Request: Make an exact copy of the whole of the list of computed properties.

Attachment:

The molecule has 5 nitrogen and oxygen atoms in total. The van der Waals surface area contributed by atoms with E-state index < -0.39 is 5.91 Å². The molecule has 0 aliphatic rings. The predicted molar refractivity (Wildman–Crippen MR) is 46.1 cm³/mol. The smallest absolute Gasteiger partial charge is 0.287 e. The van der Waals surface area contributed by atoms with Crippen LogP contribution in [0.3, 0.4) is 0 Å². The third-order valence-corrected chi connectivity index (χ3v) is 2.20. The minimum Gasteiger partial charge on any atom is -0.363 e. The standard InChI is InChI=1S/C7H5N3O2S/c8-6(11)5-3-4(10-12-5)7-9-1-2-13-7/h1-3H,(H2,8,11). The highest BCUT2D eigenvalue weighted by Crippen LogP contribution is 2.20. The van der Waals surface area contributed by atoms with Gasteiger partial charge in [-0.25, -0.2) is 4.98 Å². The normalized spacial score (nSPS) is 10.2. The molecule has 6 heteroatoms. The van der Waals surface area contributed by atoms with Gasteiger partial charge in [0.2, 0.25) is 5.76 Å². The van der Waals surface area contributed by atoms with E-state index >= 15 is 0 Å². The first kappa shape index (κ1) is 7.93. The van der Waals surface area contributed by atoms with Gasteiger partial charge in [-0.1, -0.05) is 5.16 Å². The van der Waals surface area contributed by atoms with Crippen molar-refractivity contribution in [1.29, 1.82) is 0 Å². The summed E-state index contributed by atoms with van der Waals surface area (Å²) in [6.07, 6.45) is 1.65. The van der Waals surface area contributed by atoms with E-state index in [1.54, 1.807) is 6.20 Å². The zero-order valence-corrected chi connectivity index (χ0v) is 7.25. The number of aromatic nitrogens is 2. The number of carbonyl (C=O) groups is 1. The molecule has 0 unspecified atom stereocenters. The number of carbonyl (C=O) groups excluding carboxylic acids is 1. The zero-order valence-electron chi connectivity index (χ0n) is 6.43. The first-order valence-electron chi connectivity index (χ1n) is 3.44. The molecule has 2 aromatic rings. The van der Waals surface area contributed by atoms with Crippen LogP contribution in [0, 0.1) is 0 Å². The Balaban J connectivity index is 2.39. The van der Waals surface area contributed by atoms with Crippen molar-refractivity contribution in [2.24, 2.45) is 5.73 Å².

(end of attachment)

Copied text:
The molecule has 5 nitrogen and oxygen atoms in total. The van der Waals surface area contributed by atoms with E-state index < -0.39 is 5.91 Å². The molecule has 0 aliphatic rings. The predicted molar refractivity (Wildman–Crippen MR) is 46.1 cm³/mol. The smallest absolute Gasteiger partial charge is 0.287 e. The van der Waals surface area contributed by atoms with Crippen LogP contribution in [0.3, 0.4) is 0 Å². The third-order valence-corrected chi connectivity index (χ3v) is 2.20. The minimum Gasteiger partial charge on any atom is -0.363 e. The standard InChI is InChI=1S/C7H5N3O2S/c8-6(11)5-3-4(10-12-5)7-9-1-2-13-7/h1-3H,(H2,8,11). The highest BCUT2D eigenvalue weighted by Crippen LogP contribution is 2.20. The van der Waals surface area contributed by atoms with Gasteiger partial charge in [-0.25, -0.2) is 4.98 Å². The normalized spacial score (nSPS) is 10.2. The molecule has 6 heteroatoms. The van der Waals surface area contributed by atoms with Gasteiger partial charge in [0.2, 0.25) is 5.76 Å². The van der Waals surface area contributed by atoms with E-state index >= 15 is 0 Å². The first kappa shape index (κ1) is 7.93. The van der Waals surface area contributed by atoms with Gasteiger partial charge in [-0.1, -0.05) is 5.16 Å². The van der Waals surface area contributed by atoms with Crippen molar-refractivity contribution in [1.29, 1.82) is 0 Å². The summed E-state index contributed by atoms with van der Waals surface area (Å²) in [6.07, 6.45) is 1.65. The van der Waals surface area contributed by atoms with E-state index in [1.54, 1.807) is 6.20 Å². The zero-order valence-corrected chi connectivity index (χ0v) is 7.25. The number of aromatic nitrogens is 2. The number of carbonyl (C=O) groups is 1. The molecule has 0 unspecified atom stereocenters. The number of carbonyl (C=O) groups excluding carboxylic acids is 1. The zero-order valence-electron chi connectivity index (χ0n) is 6.43. The first-order valence-electron chi connectivity index (χ1n) is 3.44. The molecule has 2 aromatic rings. The van der Waals surface area contributed by atoms with Crippen LogP contribution in [0, 0.1) is 0 Å². The Balaban J connectivity index is 2.39. The van der Waals surface area contributed by atoms with Crippen molar-refractivity contribution in [2.24, 2.45) is 5.73 Å².